Lets assume perfect protection in a RAID5 setup and a 0% failure rate. This setup can provide 2/3rds of storage capacity to the network and gets the theoretical 100% of possible income on that 2/3rds.

Scenario 2: 3 nodes for 3 disks

2% (failure risk) * 50% (loss when node fails) = 1% loss of total income on average in the first year. Because of partial payout of escrow that risk drops to a loss of 0.5% of the income this node made in the first year per year.
Of course if you do lose a node, you have to collect new data again. It’s going to be hard to predict how long that will take in a production scenario. But lets assume it will take 2 years to get back up to the same level and grows evenly over those 2 years. This means over the first 2 years you basically use a year worth of income for the failed node. This cost can be expressed as 2% (chance of failure) * 100% (loss when node fails) = 2%. If this failure happens during the first 2 years the loss is of course lower, but lets ignore that. The total loss for escrow as well as having to collect new data comes down to about 3% on average per year.
The upside is that you are able to share 100% of your drive capacity with the network.


Scenario 1 is indeed the better option if you already have the hardware laying around and you never get more data sent to your node than 2/3rds of the capacity you have available. About 3% more profitable to be exact.
As soon as the network sends your nodes more data than that 2/3rds size (or to be more exact 103% of that 2/3rds size) scenario 2 becomes more profitable. How much more profitable? Between 0-30% more profitable depending on how much of your storage will be filled. 30% when all space is used.
I’ll take the tiny risk of node loss now over the certainty of significant loss of income long term when I simply share less space.

Of course this equation may change if you have more HDD space laying around than the network can reasonably ever fill up. Then by all means use RAID (and avoid RAID5 even as mentioned by @Alexey).

All this assumes you already have 3 HDDs laying around. If you have to justify spending more money to buy that third drive it becomes even harder to argue for a RAID setup because recouping the cost of that additional HDD with the average 3% more income would probably take more than a lifetime.

I think I have been extremely reasonable in this assessment, using higher failure rates than backblaze measured, assuming perfect protection from RAID5, using very long recovery rates for collecting new data on new nodes and still I can’t find good reasons to go with RAID over single disk nodes unless you already have a large amount of large drives laying around. If you disagree, please point out specifically where my calculation is incorrect.


This is not how statistic works. You assume almost the worst case scenario to come to your conclusion. Assuming the 2% failure rate per year is correct, 99% of hard disks don’t fail within 6 months. This 1% chance of failure doesn’t justify the 100% wasted space. Ok, you can multiply the failure rate by the amount of disks, but you’re still worse off with RAID.

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A given node is very unlikely to accumulate enough data to justify the extra storage space.

My own node has been running for 2 months. As I’ve indicated in other threads, nearly 100% of my income for those two months is bandwidth… not drive space. So far, I’ve been paid $0.02 for my drive space. This month, the estimator says $0.27 … while bandwidth is running about $8.75 …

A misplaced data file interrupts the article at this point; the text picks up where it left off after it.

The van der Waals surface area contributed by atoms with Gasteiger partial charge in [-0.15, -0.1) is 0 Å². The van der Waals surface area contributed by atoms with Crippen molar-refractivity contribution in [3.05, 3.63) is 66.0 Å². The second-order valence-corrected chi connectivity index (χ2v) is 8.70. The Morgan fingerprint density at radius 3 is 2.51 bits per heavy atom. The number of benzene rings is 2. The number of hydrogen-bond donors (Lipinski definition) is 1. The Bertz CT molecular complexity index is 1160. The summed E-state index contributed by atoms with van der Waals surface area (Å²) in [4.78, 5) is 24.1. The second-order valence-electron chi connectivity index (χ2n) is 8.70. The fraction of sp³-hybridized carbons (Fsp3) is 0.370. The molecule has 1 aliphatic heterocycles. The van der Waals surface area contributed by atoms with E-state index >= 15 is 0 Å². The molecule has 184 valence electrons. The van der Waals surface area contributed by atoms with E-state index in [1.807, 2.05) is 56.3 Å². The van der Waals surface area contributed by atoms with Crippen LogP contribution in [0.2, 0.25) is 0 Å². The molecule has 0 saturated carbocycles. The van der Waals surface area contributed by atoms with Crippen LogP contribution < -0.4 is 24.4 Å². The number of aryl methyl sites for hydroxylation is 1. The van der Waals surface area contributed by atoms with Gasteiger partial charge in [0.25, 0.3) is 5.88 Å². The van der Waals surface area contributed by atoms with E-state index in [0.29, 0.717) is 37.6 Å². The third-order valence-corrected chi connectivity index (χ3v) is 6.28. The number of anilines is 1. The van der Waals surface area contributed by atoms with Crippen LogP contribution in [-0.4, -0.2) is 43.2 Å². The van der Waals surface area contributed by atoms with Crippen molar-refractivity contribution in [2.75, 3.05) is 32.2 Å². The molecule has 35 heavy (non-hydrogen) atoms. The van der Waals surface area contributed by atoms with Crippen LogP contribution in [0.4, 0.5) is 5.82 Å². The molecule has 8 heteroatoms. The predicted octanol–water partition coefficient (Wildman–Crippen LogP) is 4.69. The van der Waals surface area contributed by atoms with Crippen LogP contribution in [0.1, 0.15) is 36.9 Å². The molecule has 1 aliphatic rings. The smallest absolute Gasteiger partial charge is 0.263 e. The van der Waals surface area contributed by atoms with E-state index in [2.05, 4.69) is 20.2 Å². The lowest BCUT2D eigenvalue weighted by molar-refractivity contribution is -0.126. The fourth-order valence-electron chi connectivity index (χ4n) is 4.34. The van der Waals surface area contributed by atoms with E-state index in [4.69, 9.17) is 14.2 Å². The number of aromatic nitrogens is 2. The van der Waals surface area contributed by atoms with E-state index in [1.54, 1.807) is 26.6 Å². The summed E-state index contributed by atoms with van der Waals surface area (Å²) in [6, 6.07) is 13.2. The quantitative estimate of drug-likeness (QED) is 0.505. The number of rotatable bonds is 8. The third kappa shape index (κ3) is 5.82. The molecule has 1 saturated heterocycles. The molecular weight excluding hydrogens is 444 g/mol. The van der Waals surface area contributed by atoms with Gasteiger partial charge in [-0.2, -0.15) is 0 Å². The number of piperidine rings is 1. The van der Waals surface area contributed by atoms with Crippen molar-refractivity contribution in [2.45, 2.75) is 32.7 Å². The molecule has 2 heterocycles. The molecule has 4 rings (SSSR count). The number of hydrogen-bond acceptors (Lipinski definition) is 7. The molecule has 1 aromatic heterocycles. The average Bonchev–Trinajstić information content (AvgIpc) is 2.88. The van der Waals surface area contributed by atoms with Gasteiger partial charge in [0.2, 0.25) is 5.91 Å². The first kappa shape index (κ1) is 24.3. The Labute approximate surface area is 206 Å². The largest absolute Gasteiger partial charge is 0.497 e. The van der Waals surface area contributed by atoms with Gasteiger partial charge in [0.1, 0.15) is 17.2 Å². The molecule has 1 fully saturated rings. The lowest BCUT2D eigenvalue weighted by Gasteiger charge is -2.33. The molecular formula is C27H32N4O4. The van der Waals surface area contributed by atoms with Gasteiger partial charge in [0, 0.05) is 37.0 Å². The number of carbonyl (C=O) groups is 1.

So, the difference in income for running 3 drives vs. 1 drive in the first months is likely to be on the order of a few cents…

If drive failure is at 2% … and there are 100 SNOs running 3 drives each. 6 drives will likely fail…

That’s 6 SNOs losing money and reputation and 10 months escrow.

I can work through a graphic if you’d like. I need to anyway for my testing.

If your node stores more data, it will see a similar increase in downloaded data in a production scenario. After all you have to store data in order for it to be downloaded from your node. More pieces stored means more chances to have a piece downloaded. Please note that during current tests, this might not yet be the case as specific test patterns could lead to download patterns that don’t represent real world use.

As @donald.m.motsinger pointed out, you continuously zoom in on the worst case scenario and ignore the chance of that happening. Yes in the scenario you point out 6 SNO’s would lose one third of their escrow, which is already half of their income. So 1/6th of an income loss as the worst case at 2% chance. But you completely ignore the other 94 SNOs who would have seen absolutely 0 benefit of wasting an additional disk.

As for it being unlikely that you will accumulate enough data to fill more than 2/3rd. I don’t know how you would make that assessment at this point. This completely depends on the size of your HDDs and we haven’t seen the network in action with heavy production use yet. That said, my node has at moments stored 5TB and is now holding 3TB already and it’s still early days. if you have 3x4TB drives… I wouldn’t bet on it never going over 8TB.

Who wants to volunteer to be one of the 6 who loses out?

A recommendation of one drive per node amounts to gambling that the SNO will be lucky for a long time. It is not a long term solution… and doesn’t lend itself to running a profitable service from the SNO’s point of view.

There are two competing viewpoints.